Music industry hits pause to reflect as U.S. protests rage


  • World
  • Monday, 01 Jun 2020

Protesters laying on the ground chant "I can't breathe" at a rally against the death in Minneapolis police custody of George Floyd, in Portland, Oregon, U.S. May 31, 2020. REUTERS/Terray Sylvester

(Reuters) - Leading record labels will mark "Black Out Tuesday" this week, suspending business and working with communities to fight racial inequality after protests erupted in the United States following the death of a black man, George Floyd, in police custody.

Several top artists have also spoken out in response to the death and subsequent demonstrations, some of which have turned violent.

"We stand with the black community," Universal Music, part of Vivendi, said on its Twitter account, which featured the hashtag #TheShowMustBePaused.

"The music business at WMG will not go on as usual," Warner Records wrote on its account, referring to Warner Music Group. It said it would contribute to Black Lives Matter and other groups fighting "racial injustice".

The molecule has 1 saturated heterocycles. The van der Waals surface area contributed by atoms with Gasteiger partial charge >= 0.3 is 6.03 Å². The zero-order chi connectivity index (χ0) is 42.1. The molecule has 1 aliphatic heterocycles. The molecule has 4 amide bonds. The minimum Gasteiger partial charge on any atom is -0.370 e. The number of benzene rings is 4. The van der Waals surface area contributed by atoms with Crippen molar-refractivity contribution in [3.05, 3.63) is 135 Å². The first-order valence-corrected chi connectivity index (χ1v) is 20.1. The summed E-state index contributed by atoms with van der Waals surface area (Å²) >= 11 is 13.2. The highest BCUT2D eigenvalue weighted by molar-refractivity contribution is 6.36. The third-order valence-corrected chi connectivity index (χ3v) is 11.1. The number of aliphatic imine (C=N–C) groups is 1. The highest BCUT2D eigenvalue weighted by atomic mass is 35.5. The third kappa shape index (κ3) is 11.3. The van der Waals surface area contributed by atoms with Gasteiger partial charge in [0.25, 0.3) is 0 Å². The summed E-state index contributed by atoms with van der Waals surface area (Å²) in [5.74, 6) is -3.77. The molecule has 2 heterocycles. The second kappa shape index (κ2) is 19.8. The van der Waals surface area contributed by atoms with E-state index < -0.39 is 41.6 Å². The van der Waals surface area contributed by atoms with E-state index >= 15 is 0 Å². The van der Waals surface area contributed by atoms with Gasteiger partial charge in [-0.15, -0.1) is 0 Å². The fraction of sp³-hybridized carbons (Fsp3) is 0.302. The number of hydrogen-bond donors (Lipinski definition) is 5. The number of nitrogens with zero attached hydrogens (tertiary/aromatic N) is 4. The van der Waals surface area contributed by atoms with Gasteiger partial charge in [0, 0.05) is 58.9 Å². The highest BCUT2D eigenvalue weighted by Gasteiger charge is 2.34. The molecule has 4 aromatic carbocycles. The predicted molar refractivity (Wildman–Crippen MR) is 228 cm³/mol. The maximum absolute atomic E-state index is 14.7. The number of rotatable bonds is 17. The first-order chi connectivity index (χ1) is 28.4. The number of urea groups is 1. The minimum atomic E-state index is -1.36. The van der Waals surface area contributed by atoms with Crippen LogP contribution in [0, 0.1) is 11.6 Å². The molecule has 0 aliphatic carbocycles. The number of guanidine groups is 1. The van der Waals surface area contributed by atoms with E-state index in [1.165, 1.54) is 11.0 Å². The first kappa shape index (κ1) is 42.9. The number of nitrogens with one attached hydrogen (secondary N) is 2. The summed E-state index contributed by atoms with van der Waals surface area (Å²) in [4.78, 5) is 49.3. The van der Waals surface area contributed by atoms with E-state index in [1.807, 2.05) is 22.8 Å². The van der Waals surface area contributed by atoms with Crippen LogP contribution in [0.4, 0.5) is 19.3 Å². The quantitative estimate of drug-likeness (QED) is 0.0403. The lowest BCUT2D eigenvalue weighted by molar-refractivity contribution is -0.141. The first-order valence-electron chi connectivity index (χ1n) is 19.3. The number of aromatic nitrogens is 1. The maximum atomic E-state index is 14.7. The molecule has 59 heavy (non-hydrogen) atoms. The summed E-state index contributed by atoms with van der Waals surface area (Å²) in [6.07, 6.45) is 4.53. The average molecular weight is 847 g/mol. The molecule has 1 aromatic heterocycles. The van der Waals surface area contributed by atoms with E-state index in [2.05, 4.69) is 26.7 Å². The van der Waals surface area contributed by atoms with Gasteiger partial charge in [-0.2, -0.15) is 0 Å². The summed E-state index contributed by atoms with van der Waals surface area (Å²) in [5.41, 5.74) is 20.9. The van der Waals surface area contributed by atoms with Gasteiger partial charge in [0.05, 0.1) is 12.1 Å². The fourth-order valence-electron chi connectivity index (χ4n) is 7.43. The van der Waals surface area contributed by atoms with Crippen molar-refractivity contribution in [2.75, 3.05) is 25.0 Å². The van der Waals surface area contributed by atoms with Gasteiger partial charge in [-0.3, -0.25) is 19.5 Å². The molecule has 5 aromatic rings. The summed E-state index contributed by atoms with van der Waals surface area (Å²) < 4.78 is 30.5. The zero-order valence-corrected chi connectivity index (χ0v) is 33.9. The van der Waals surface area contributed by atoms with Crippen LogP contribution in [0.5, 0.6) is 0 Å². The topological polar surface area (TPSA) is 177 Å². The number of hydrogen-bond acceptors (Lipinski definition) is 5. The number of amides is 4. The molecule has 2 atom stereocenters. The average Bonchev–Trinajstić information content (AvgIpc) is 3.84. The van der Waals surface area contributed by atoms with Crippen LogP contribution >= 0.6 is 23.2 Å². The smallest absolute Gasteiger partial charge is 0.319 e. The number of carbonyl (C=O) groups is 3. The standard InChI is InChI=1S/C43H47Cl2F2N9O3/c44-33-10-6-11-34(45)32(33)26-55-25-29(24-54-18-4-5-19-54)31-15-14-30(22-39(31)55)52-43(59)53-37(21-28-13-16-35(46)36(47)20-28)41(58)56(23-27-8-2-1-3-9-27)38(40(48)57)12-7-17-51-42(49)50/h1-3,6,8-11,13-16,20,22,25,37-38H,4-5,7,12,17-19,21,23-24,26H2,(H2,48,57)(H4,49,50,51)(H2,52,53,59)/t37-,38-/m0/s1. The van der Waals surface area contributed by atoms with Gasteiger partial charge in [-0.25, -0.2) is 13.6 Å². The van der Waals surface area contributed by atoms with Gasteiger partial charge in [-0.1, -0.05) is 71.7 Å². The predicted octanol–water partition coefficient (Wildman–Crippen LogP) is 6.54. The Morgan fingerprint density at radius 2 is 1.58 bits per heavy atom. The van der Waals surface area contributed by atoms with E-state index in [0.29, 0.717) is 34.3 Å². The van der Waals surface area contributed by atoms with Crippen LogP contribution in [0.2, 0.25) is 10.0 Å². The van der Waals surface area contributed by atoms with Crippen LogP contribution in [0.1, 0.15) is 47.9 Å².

Sony Music made a similar announcement, while Interscope Geffen A&M, part of the Universal stable, said it would release no new music this week.

In a memo to staff over the weekend, Universal CEO Lucian Grainge said the company was setting up a task force to work on improving its performance on inclusion and social justice.

"This week, yet again we saw our society's most painful realities about race, justice and inequality brought — cruelly and brutally — into the harsh light of day," he wrote in the note, seen by Reuters.

National Guard troops were deployed in 15 states and Washington, D.C. in an attempt to quell a sixth night of violence on Sunday.

The protests were sparked by video footage showing a white Minneapolis police officer kneeling on the neck of Floyd, 46, for nearly nine minutes before he died on May 25.

Beyonce posted a video on Instagram in which she called for justive for Floyd.

"We're broken and we're disgusted ... I am not only speaking to people of colour. If you are white, black, brown or anything in between I am sure you feel (left) hopeless by the racism going on in America right now."

Several leading artists joined the protests over the weekend, including Ariana Grande.

"Watching my people get murdered and lynched day after day pushed me to a heavy place in my heart!", Rihanna, a singer-songwriter originally from Barbados, wrote on Instagram.

(Reporting by Mike Davidson and Mike Collett-White; Writing by Mike Collett-White; Editing by Angus MacSwan)

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